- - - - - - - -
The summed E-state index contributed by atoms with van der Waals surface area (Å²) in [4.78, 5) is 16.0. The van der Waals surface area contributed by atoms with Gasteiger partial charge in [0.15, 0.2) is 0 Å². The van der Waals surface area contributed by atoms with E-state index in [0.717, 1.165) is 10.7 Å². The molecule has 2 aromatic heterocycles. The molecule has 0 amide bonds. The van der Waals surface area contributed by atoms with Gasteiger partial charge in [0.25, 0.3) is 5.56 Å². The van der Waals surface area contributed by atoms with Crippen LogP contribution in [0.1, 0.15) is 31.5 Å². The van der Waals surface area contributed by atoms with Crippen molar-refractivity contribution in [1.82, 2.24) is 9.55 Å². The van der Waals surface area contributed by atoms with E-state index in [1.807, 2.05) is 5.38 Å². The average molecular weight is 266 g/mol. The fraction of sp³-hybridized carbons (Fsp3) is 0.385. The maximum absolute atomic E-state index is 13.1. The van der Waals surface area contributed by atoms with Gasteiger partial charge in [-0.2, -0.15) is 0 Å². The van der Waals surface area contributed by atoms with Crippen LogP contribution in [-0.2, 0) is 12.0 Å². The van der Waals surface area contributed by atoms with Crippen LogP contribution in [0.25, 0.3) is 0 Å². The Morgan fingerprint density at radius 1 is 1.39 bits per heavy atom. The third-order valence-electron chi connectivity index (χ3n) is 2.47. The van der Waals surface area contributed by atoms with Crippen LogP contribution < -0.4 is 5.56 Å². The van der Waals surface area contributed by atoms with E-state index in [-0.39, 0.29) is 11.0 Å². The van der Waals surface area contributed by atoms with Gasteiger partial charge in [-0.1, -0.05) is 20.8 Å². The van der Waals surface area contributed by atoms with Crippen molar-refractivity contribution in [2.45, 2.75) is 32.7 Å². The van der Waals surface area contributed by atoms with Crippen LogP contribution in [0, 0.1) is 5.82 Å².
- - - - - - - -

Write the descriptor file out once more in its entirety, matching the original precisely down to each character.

The summed E-state index contributed by atoms with van der Waals surface area (Å²) in [4.78, 5) is 16.0. The van der Waals surface area contributed by atoms with Gasteiger partial charge in [0.15, 0.2) is 0 Å². The van der Waals surface area contributed by atoms with E-state index in [0.717, 1.165) is 10.7 Å². The molecule has 2 aromatic heterocycles. The molecule has 0 amide bonds. The van der Waals surface area contributed by atoms with Gasteiger partial charge in [0.25, 0.3) is 5.56 Å². The van der Waals surface area contributed by atoms with Crippen LogP contribution in [0.1, 0.15) is 31.5 Å². The van der Waals surface area contributed by atoms with Crippen molar-refractivity contribution in [1.82, 2.24) is 9.55 Å². The van der Waals surface area contributed by atoms with E-state index in [1.807, 2.05) is 5.38 Å². The average molecular weight is 266 g/mol. The fraction of sp³-hybridized carbons (Fsp3) is 0.385. The maximum absolute atomic E-state index is 13.1. The van der Waals surface area contributed by atoms with Gasteiger partial charge in [-0.2, -0.15) is 0 Å². The van der Waals surface area contributed by atoms with Crippen LogP contribution in [-0.2, 0) is 12.0 Å². The van der Waals surface area contributed by atoms with Crippen LogP contribution in [0.25, 0.3) is 0 Å². The Morgan fingerprint density at radius 1 is 1.39 bits per heavy atom. The third-order valence-electron chi connectivity index (χ3n) is 2.47. The van der Waals surface area contributed by atoms with Crippen LogP contribution < -0.4 is 5.56 Å². The van der Waals surface area contributed by atoms with E-state index in [-0.39, 0.29) is 11.0 Å². The van der Waals surface area contributed by atoms with Gasteiger partial charge in [-0.1, -0.05) is 20.8 Å². The van der Waals surface area contributed by atoms with Crippen molar-refractivity contribution in [2.45, 2.75) is 32.7 Å². The van der Waals surface area contributed by atoms with Crippen LogP contribution in [0, 0.1) is 5.82 Å².